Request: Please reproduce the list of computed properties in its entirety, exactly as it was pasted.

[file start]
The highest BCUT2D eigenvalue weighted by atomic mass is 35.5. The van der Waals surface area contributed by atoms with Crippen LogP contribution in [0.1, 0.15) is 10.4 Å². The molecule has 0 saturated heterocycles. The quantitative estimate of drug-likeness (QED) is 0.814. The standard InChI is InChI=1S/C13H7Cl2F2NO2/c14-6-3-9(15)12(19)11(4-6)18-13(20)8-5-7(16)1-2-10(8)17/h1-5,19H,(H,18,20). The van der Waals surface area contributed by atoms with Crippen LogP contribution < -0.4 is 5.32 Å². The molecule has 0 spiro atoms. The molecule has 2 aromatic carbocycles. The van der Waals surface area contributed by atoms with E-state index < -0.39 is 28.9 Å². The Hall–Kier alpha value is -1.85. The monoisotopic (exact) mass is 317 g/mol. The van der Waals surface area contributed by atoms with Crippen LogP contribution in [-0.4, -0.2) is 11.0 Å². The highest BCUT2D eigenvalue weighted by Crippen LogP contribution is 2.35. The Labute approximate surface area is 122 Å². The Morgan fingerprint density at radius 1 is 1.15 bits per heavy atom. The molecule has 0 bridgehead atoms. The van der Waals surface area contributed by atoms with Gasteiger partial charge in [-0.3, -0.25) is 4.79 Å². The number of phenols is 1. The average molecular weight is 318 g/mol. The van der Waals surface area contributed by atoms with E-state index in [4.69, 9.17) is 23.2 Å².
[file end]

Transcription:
The highest BCUT2D eigenvalue weighted by atomic mass is 35.5. The van der Waals surface area contributed by atoms with Crippen LogP contribution in [0.1, 0.15) is 10.4 Å². The molecule has 0 saturated heterocycles. The quantitative estimate of drug-likeness (QED) is 0.814. The standard InChI is InChI=1S/C13H7Cl2F2NO2/c14-6-3-9(15)12(19)11(4-6)18-13(20)8-5-7(16)1-2-10(8)17/h1-5,19H,(H,18,20). The van der Waals surface area contributed by atoms with Crippen LogP contribution < -0.4 is 5.32 Å². The molecule has 0 spiro atoms. The molecule has 2 aromatic carbocycles. The van der Waals surface area contributed by atoms with E-state index < -0.39 is 28.9 Å². The Hall–Kier alpha value is -1.85. The monoisotopic (exact) mass is 317 g/mol. The van der Waals surface area contributed by atoms with Crippen LogP contribution in [-0.4, -0.2) is 11.0 Å². The highest BCUT2D eigenvalue weighted by Crippen LogP contribution is 2.35. The Labute approximate surface area is 122 Å². The Morgan fingerprint density at radius 1 is 1.15 bits per heavy atom. The molecule has 0 bridgehead atoms. The van der Waals surface area contributed by atoms with Gasteiger partial charge in [-0.3, -0.25) is 4.79 Å². The number of phenols is 1. The average molecular weight is 318 g/mol. The van der Waals surface area contributed by atoms with E-state index in [4.69, 9.17) is 23.2 Å².